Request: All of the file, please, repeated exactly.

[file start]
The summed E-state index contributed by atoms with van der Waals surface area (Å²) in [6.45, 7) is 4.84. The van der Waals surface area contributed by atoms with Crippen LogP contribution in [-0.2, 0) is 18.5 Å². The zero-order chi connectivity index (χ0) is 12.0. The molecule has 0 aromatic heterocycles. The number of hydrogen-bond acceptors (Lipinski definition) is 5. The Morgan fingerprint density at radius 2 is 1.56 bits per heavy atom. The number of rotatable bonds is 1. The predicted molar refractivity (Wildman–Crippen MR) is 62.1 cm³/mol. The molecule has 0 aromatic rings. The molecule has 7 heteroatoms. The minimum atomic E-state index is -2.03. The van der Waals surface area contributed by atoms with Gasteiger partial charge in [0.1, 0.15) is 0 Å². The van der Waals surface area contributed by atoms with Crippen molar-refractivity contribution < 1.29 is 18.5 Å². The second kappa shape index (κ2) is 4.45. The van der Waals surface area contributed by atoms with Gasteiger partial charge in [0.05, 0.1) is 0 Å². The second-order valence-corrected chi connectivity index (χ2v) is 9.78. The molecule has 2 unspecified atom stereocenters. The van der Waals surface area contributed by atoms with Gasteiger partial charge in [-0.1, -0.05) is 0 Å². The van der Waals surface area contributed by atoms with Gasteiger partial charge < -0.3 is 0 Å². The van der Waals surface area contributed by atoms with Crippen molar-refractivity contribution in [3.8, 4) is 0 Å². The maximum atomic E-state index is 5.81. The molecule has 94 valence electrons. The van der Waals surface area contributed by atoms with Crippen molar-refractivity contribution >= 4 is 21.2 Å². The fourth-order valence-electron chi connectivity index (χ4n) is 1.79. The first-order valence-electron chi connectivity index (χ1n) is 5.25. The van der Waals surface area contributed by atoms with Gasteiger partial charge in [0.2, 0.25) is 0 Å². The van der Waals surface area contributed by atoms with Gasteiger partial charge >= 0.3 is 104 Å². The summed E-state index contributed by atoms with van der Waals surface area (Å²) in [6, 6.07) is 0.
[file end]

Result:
The summed E-state index contributed by atoms with van der Waals surface area (Å²) in [6.45, 7) is 4.84. The van der Waals surface area contributed by atoms with Crippen LogP contribution in [-0.2, 0) is 18.5 Å². The zero-order chi connectivity index (χ0) is 12.0. The molecule has 0 aromatic heterocycles. The number of hydrogen-bond acceptors (Lipinski definition) is 5. The Morgan fingerprint density at radius 2 is 1.56 bits per heavy atom. The number of rotatable bonds is 1. The predicted molar refractivity (Wildman–Crippen MR) is 62.1 cm³/mol. The molecule has 0 aromatic rings. The molecule has 7 heteroatoms. The minimum atomic E-state index is -2.03. The van der Waals surface area contributed by atoms with Gasteiger partial charge in [0.1, 0.15) is 0 Å². The van der Waals surface area contributed by atoms with Crippen molar-refractivity contribution < 1.29 is 18.5 Å². The second kappa shape index (κ2) is 4.45. The van der Waals surface area contributed by atoms with Gasteiger partial charge in [0.05, 0.1) is 0 Å². The second-order valence-corrected chi connectivity index (χ2v) is 9.78. The molecule has 2 unspecified atom stereocenters. The van der Waals surface area contributed by atoms with Gasteiger partial charge in [-0.1, -0.05) is 0 Å². The van der Waals surface area contributed by atoms with Gasteiger partial charge < -0.3 is 0 Å². The van der Waals surface area contributed by atoms with Crippen molar-refractivity contribution in [3.8, 4) is 0 Å². The maximum atomic E-state index is 5.81. The molecule has 94 valence electrons. The van der Waals surface area contributed by atoms with Crippen molar-refractivity contribution >= 4 is 21.2 Å². The fourth-order valence-electron chi connectivity index (χ4n) is 1.79. The first-order valence-electron chi connectivity index (χ1n) is 5.25. The van der Waals surface area contributed by atoms with Gasteiger partial charge in [0.2, 0.25) is 0 Å². The van der Waals surface area contributed by atoms with Gasteiger partial charge >= 0.3 is 104 Å². The summed E-state index contributed by atoms with van der Waals surface area (Å²) in [6, 6.07) is 0.